The project aims at harnessing the benefits of Distributed Ledger Technology (DLT), also known as blockchain, to better tap into the synergies of $2 trillion worth of transactions between the two nations.
On Wednesday, the central banks of Hong Kong and Singapore unveiled plans to link trade and finance platforms with blockchain technology that they are developing, in a move that aims to reduce potential frauds and errors in the multi-trillion-dollar international trade.
This announcement comes in the wake of the Hong Kong Monetary Authority (HKMA) along with HSBC Holdings PLC and Standard Chartered PLC testing the usage of distributed ledger technology (DLT) also known as blockchain, in late 2016.
“This interface is likely to be the first of its kind in the world in the application of DLT in solving the century-old problem arising from the inefficiency of the paper-based trade finance system,” said Norman Chan, HKMA’s head at a fintech conference.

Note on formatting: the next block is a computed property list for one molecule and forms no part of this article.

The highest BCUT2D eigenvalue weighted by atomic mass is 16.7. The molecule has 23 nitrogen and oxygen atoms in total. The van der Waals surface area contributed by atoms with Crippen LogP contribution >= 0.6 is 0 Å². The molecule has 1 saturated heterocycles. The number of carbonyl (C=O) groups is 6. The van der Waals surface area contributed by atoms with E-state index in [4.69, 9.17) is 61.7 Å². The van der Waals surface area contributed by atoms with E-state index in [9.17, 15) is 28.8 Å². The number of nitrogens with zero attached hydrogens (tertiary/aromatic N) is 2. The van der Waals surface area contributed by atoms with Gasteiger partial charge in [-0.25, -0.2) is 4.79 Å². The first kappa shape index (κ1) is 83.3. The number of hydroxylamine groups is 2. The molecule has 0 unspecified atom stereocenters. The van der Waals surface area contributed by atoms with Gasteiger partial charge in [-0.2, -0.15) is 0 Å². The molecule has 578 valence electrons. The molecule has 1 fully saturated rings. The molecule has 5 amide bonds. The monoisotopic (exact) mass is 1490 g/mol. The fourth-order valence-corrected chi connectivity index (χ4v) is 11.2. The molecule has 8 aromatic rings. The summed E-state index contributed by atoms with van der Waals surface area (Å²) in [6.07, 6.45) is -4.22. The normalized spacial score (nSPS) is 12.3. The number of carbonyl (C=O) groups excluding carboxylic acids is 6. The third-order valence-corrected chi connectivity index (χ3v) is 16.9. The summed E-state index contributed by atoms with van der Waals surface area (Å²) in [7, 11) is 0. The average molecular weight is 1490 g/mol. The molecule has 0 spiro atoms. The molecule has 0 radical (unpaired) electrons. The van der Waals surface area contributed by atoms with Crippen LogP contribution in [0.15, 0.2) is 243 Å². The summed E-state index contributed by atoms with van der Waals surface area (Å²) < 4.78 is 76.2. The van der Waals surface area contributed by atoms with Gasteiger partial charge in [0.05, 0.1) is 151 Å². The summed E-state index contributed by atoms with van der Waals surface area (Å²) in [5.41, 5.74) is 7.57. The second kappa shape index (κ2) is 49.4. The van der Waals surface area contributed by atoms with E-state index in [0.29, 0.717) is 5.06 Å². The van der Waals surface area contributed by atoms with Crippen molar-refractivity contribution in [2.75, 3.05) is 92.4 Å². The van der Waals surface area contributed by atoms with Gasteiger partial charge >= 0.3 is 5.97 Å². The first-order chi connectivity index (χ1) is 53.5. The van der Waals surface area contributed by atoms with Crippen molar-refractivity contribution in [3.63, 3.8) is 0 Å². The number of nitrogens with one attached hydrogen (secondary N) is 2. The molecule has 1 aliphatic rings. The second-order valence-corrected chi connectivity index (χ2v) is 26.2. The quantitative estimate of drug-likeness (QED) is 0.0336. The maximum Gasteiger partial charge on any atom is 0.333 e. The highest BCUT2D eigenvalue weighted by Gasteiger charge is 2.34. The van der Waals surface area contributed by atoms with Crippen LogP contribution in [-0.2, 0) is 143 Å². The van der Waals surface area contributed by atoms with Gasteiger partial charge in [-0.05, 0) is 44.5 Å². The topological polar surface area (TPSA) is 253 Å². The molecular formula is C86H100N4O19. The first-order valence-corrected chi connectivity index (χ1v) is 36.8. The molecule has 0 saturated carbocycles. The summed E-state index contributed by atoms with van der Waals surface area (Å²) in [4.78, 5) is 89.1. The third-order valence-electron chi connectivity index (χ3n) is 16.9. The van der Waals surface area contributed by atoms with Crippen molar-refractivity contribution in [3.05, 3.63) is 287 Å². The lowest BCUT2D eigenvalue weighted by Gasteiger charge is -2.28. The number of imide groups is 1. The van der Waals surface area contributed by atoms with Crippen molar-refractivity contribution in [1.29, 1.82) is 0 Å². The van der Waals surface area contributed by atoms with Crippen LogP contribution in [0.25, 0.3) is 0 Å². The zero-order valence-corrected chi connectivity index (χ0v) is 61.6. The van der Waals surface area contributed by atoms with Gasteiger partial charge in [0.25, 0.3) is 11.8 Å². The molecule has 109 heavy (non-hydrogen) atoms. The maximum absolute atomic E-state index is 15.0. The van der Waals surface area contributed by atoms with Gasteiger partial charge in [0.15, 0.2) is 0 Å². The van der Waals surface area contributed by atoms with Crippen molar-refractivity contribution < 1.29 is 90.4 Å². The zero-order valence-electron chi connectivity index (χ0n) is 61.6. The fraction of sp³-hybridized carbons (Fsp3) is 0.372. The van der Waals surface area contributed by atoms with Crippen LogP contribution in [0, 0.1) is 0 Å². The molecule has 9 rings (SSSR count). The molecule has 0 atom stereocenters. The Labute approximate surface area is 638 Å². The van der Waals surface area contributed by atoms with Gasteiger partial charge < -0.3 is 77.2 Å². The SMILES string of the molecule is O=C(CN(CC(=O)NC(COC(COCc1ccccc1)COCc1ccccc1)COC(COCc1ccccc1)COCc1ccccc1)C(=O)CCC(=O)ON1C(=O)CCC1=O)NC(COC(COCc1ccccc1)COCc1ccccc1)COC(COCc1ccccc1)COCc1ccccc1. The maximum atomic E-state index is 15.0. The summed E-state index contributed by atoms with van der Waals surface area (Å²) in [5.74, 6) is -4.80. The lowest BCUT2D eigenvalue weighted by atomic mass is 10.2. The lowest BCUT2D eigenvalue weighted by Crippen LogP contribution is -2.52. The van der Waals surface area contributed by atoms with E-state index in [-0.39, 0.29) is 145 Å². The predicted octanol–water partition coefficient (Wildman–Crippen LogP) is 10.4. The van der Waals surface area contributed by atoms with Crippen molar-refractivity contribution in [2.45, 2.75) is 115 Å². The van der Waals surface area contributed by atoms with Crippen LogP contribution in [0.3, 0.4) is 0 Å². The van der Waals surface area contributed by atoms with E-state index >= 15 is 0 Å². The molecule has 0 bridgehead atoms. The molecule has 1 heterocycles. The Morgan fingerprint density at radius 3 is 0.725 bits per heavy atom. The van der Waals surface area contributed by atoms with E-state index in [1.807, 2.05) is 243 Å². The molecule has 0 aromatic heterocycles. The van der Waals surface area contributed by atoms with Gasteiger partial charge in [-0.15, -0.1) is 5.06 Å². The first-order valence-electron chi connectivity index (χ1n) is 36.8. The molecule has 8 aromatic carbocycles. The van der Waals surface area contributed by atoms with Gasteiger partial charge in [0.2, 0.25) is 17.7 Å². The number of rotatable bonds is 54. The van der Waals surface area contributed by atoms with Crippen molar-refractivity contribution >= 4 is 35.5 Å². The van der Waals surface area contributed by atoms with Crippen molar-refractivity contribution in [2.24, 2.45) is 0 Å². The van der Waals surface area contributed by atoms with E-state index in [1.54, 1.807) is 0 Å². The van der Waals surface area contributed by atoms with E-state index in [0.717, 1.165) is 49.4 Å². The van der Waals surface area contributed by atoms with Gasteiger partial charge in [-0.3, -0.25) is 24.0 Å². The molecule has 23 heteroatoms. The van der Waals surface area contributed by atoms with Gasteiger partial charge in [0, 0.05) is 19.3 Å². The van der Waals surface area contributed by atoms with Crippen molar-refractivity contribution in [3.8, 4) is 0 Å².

The development comes at a time when financial institutions, including banks such as Bank of America Merrill Lynch and HSBC are collaborating with government agencies, including Infocomm Development Authority of Singapore, to use technology cutting edge technologies to make trade and finance more efficient and secure while at the same time reduce risks related to fraud in letters of credit (LOC) and other transactions.
While letters of credit are prominently and widely used by importers and exporters to reduce their risks, and have helped guarantee more than $2 trillion worth of transactions, the process however is long, tedious, creates a huge paper trail and is extremely time-consuming.
This new tool will help alleviate these concerns.